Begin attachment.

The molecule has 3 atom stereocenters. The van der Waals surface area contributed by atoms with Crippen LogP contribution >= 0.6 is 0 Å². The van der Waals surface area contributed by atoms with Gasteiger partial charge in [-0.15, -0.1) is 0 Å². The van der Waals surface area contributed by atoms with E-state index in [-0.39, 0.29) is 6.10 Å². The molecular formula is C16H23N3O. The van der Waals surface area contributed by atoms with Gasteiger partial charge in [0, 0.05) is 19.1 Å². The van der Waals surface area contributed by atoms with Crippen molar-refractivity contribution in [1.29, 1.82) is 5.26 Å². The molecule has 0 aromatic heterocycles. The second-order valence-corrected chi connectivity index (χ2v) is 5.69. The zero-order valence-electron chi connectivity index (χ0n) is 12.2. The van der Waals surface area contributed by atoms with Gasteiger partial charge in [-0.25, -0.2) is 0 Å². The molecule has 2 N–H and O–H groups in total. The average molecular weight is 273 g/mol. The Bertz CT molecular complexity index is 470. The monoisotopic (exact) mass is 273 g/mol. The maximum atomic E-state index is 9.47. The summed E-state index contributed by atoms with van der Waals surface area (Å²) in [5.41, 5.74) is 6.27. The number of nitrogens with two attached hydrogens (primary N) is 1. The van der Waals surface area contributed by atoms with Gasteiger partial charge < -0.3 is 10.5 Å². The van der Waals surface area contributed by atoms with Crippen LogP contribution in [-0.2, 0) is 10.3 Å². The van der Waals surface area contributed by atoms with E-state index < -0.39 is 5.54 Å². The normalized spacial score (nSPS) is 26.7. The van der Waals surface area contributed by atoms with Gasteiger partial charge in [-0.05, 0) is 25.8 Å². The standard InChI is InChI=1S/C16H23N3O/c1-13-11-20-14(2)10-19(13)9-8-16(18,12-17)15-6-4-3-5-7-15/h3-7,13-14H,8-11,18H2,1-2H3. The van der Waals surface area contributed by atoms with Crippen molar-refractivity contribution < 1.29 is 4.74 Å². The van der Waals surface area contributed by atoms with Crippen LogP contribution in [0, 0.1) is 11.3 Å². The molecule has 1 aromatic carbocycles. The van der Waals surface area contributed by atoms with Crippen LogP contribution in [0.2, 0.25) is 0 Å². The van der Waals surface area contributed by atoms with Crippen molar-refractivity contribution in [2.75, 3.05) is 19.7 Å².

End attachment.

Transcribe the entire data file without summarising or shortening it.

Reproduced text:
The molecule has 3 atom stereocenters. The van der Waals surface area contributed by atoms with Crippen LogP contribution >= 0.6 is 0 Å². The van der Waals surface area contributed by atoms with Gasteiger partial charge in [-0.15, -0.1) is 0 Å². The van der Waals surface area contributed by atoms with E-state index in [-0.39, 0.29) is 6.10 Å². The molecular formula is C16H23N3O. The van der Waals surface area contributed by atoms with Gasteiger partial charge in [0, 0.05) is 19.1 Å². The van der Waals surface area contributed by atoms with Crippen molar-refractivity contribution in [1.29, 1.82) is 5.26 Å². The molecule has 0 aromatic heterocycles. The second-order valence-corrected chi connectivity index (χ2v) is 5.69. The zero-order valence-electron chi connectivity index (χ0n) is 12.2. The van der Waals surface area contributed by atoms with Gasteiger partial charge in [-0.25, -0.2) is 0 Å². The molecule has 2 N–H and O–H groups in total. The average molecular weight is 273 g/mol. The Bertz CT molecular complexity index is 470. The monoisotopic (exact) mass is 273 g/mol. The maximum atomic E-state index is 9.47. The summed E-state index contributed by atoms with van der Waals surface area (Å²) in [5.41, 5.74) is 6.27. The number of nitrogens with two attached hydrogens (primary N) is 1. The van der Waals surface area contributed by atoms with Gasteiger partial charge < -0.3 is 10.5 Å². The van der Waals surface area contributed by atoms with Crippen LogP contribution in [-0.2, 0) is 10.3 Å². The van der Waals surface area contributed by atoms with E-state index < -0.39 is 5.54 Å². The normalized spacial score (nSPS) is 26.7. The van der Waals surface area contributed by atoms with Gasteiger partial charge in [-0.05, 0) is 25.8 Å². The standard InChI is InChI=1S/C16H23N3O/c1-13-11-20-14(2)10-19(13)9-8-16(18,12-17)15-6-4-3-5-7-15/h3-7,13-14H,8-11,18H2,1-2H3. The van der Waals surface area contributed by atoms with Crippen molar-refractivity contribution < 1.29 is 4.74 Å². The van der Waals surface area contributed by atoms with Crippen LogP contribution in [0, 0.1) is 11.3 Å². The molecule has 1 aromatic carbocycles. The van der Waals surface area contributed by atoms with Crippen LogP contribution in [0.2, 0.25) is 0 Å². The van der Waals surface area contributed by atoms with Crippen molar-refractivity contribution in [2.75, 3.05) is 19.7 Å².